After suffering a massive stroke, artist John Bavaro took scans of his brain and “painted” them with iPhone apps for his series “BrainTree,” currently hanging at Cloud Gallery.
Now is the time when people take measure of the departing year and lay their plans for a fresh start. They may even, depending on how bad their year has been, be inspired to raise themselves, phoenix-like, from the ashes.
John Bavaro, an associate professor of art at Pennsylvania’s Edinboro University, had a pretty bad year in 2012, when he suffered a severe stroke from a fraying carotid artery that left him unable to speak and scarcely able to use his dominant, right hand.
After a year of recovery — he had to relearn how to draw and still has some trouble speaking — he transformed his ordeal into the series of artworks in “BrainTree.”
John Bavaro: “BrainTree”
10 a.m.-7 p.m. Mondays-Fridays, 10 a.m.-6 p.m. Saturdays, 11 a.m.-5 p.m. Sundays, through Jan. 30, Cloud Gallery, 901 E. Pike St., Seattle (206-720-2054 or cloudgalleryseattle.wordpress.com).
Each piece is a light box incorporating brain scans, or scans of his carotid artery, from the time of his treatment. These are integrated with images he “painted” using an iPad Procreate app and an app called TreeSketch that can create and manipulate images of trees.
Most Read Entertainment Stories
- Brandi Carlile among those pulling out of Fortune women's summit due to Kirstjen Nielsen's participation
- Review: The Who, with help from Eddie Vedder and a Seattle orchestra, wallop T-Mobile Park
- 'Parasite' review: Worlds clash in Bong Joon-ho's masterful dark satire of class divide WATCH
- Duchess of Sussex calls 1st year of marriage difficult VIEW
- Review: Seattle Opera's 'Cinderella' offers a rollicking good time
Digital painting isn’t new to Bavaro. His earlier work includes a series of “faux antiquities” collectively titled “iPhone Fayum Portraits,” with images of contemporary people made on his iPhone, then printed and placed on old wood with beeswax and gold leaf to look like ancient Roman renderings.
But the TreeSketch app held a particular allure — it allowed him to explore the parallels between the physiology of the human brain and, as he puts it, “the growth parameters” of trees.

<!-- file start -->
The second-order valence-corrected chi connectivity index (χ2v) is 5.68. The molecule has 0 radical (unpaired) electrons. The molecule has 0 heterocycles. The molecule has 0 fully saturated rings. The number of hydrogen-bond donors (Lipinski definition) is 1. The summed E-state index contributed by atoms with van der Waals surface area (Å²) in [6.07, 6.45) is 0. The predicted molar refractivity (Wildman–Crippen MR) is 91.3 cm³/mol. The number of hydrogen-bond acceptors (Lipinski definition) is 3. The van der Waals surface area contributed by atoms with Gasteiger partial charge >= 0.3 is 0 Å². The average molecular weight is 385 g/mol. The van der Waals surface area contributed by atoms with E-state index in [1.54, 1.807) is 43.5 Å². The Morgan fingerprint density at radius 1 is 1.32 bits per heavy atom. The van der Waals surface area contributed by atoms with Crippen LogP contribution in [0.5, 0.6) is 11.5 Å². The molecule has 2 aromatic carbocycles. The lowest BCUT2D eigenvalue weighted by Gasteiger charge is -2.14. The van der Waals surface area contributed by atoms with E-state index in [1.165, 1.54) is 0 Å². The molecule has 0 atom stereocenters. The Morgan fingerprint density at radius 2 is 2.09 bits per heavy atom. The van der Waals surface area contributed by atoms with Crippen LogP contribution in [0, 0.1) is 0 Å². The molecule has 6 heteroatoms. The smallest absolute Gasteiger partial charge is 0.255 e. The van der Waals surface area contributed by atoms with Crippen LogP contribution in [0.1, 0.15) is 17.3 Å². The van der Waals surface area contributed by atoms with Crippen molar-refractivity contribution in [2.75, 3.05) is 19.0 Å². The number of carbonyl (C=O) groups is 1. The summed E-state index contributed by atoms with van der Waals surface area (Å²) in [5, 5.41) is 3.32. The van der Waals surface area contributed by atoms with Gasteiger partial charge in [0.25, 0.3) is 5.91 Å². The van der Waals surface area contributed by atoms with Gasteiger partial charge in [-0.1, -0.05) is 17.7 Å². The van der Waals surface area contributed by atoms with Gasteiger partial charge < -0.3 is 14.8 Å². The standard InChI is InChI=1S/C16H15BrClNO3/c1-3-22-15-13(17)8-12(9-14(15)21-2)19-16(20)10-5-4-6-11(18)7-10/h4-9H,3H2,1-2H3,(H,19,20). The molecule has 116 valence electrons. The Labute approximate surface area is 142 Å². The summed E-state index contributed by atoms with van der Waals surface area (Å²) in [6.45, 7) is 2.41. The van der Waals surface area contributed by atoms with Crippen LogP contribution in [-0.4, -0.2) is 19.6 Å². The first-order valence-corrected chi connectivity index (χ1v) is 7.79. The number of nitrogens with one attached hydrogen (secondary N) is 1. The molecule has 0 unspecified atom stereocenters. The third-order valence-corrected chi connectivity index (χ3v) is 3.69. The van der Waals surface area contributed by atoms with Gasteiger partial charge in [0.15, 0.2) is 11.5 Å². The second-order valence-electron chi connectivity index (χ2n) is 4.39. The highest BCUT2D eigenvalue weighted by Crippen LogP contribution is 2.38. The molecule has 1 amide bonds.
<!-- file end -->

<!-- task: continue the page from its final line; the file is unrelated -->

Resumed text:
“I literally had to ‘rebuild my brain’ from scratch,” he wrote in an email. In doing so, he “was struck by the metaphor of rewiring, or regrowth of connections that had died and now needed to be rewired.”
Climb the stairs to the dim mezzanine floor of Cloud Gallery (tucked inside Capitol Hill’s Frame Central) and you’ll see his multilayered meditations on that “regrowth” glowing in the dark. All the light boxes are identical in size, but their compositions and colors vary considerably.
“Shiva,” named for the Hindu god of destruction and transformation, places an eerie, crouching, radiant figure within a brain-shaped tangle of branches. Behind this figure is a starry void that lends a floating weightlessness to the hallucinatory specter.
In “Reservoir,” the X-ray outline of a human skull — presumably Bavaro’s — is overlaid with psychedelic-colored lacework of synaptic connections. The “reservoir” of the title may be the small, curving pool of blue at the base of the skull, near a ruptured carotid artery that is supposed to supply blood to the brain.
“BrainTree 2” overtly spells out the affinities between brain structure and tree structure. If you do a bit of online sleuthing, it also lets you figure out the names of Bavaro’s doctor and the hospital where he was treated. That information, along with the times and dates of the scans, recur in several other light boxes — sometimes upside down, sometimes in mirror reversal.
Here, and in other standout works, the clinical and the visionary collide with intricate volatility. Anyone who has experienced the strange sights and sounds that a damaged brain can produce will recognize this territory.
The wonder is that Bavaro has the nerve and honesty to share his progress through that territory with the rest of us — reminding us just how fragile and tenuous our hold on our well-being is, and letting us find solace in the wondrous processes of regrowth and reconnection that let us heal.